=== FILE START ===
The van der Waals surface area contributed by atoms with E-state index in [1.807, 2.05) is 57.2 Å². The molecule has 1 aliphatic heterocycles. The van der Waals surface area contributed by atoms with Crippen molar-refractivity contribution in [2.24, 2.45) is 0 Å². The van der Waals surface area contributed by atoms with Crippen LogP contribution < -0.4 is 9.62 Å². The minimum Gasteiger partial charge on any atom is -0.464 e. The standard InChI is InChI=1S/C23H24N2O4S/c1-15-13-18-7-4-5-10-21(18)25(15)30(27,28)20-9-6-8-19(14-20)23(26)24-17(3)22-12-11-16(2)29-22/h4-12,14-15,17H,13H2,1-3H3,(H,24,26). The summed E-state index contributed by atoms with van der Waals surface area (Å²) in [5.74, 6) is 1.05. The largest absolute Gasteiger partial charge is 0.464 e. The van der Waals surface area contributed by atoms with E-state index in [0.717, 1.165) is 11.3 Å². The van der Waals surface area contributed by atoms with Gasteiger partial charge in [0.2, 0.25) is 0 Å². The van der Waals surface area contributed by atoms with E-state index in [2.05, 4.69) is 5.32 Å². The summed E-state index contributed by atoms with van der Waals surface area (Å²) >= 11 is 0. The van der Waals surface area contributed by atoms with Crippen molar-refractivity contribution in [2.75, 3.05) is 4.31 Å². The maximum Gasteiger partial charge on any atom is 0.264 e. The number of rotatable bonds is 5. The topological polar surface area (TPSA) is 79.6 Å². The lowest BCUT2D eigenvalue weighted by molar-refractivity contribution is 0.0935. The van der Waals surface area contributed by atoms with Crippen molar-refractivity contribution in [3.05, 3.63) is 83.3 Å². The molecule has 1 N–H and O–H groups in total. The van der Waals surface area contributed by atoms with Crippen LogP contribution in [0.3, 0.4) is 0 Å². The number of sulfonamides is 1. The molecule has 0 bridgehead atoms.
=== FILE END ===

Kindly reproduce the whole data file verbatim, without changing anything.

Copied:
The van der Waals surface area contributed by atoms with E-state index in [1.807, 2.05) is 57.2 Å². The molecule has 1 aliphatic heterocycles. The van der Waals surface area contributed by atoms with Crippen molar-refractivity contribution in [2.24, 2.45) is 0 Å². The van der Waals surface area contributed by atoms with Crippen LogP contribution < -0.4 is 9.62 Å². The minimum Gasteiger partial charge on any atom is -0.464 e. The standard InChI is InChI=1S/C23H24N2O4S/c1-15-13-18-7-4-5-10-21(18)25(15)30(27,28)20-9-6-8-19(14-20)23(26)24-17(3)22-12-11-16(2)29-22/h4-12,14-15,17H,13H2,1-3H3,(H,24,26). The summed E-state index contributed by atoms with van der Waals surface area (Å²) in [5.74, 6) is 1.05. The largest absolute Gasteiger partial charge is 0.464 e. The van der Waals surface area contributed by atoms with E-state index in [0.717, 1.165) is 11.3 Å². The van der Waals surface area contributed by atoms with Gasteiger partial charge in [0.2, 0.25) is 0 Å². The van der Waals surface area contributed by atoms with E-state index in [2.05, 4.69) is 5.32 Å². The summed E-state index contributed by atoms with van der Waals surface area (Å²) >= 11 is 0. The van der Waals surface area contributed by atoms with Crippen molar-refractivity contribution in [2.75, 3.05) is 4.31 Å². The maximum Gasteiger partial charge on any atom is 0.264 e. The number of rotatable bonds is 5. The topological polar surface area (TPSA) is 79.6 Å². The lowest BCUT2D eigenvalue weighted by molar-refractivity contribution is 0.0935. The van der Waals surface area contributed by atoms with Crippen molar-refractivity contribution in [3.05, 3.63) is 83.3 Å². The molecule has 1 N–H and O–H groups in total. The van der Waals surface area contributed by atoms with Crippen LogP contribution in [0.3, 0.4) is 0 Å². The number of sulfonamides is 1. The molecule has 0 bridgehead atoms.